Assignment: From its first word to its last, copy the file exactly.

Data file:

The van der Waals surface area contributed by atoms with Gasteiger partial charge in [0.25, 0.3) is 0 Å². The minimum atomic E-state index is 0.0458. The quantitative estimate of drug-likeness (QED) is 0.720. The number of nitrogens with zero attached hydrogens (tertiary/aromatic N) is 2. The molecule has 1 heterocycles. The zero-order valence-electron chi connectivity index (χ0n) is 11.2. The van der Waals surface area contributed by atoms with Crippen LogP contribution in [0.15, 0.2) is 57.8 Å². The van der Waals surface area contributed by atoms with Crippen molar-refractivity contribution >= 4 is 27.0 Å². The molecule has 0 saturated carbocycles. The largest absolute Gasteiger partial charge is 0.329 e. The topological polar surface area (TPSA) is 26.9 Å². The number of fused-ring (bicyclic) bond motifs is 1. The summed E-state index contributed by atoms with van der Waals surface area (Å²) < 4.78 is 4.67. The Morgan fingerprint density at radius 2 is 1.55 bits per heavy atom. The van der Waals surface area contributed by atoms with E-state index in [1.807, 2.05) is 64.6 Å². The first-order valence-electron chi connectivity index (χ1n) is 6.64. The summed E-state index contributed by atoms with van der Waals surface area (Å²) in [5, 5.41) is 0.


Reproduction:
The van der Waals surface area contributed by atoms with Gasteiger partial charge in [0.25, 0.3) is 0 Å². The minimum atomic E-state index is 0.0458. The quantitative estimate of drug-likeness (QED) is 0.720. The number of nitrogens with zero attached hydrogens (tertiary/aromatic N) is 2. The molecule has 1 heterocycles. The zero-order valence-electron chi connectivity index (χ0n) is 11.2. The van der Waals surface area contributed by atoms with Crippen LogP contribution in [0.15, 0.2) is 57.8 Å². The van der Waals surface area contributed by atoms with Crippen molar-refractivity contribution >= 4 is 27.0 Å². The molecule has 0 saturated carbocycles. The largest absolute Gasteiger partial charge is 0.329 e. The topological polar surface area (TPSA) is 26.9 Å². The number of fused-ring (bicyclic) bond motifs is 1. The summed E-state index contributed by atoms with van der Waals surface area (Å²) < 4.78 is 4.67. The Morgan fingerprint density at radius 2 is 1.55 bits per heavy atom. The van der Waals surface area contributed by atoms with E-state index in [1.807, 2.05) is 64.6 Å². The first-order valence-electron chi connectivity index (χ1n) is 6.64. The summed E-state index contributed by atoms with van der Waals surface area (Å²) in [5, 5.41) is 0.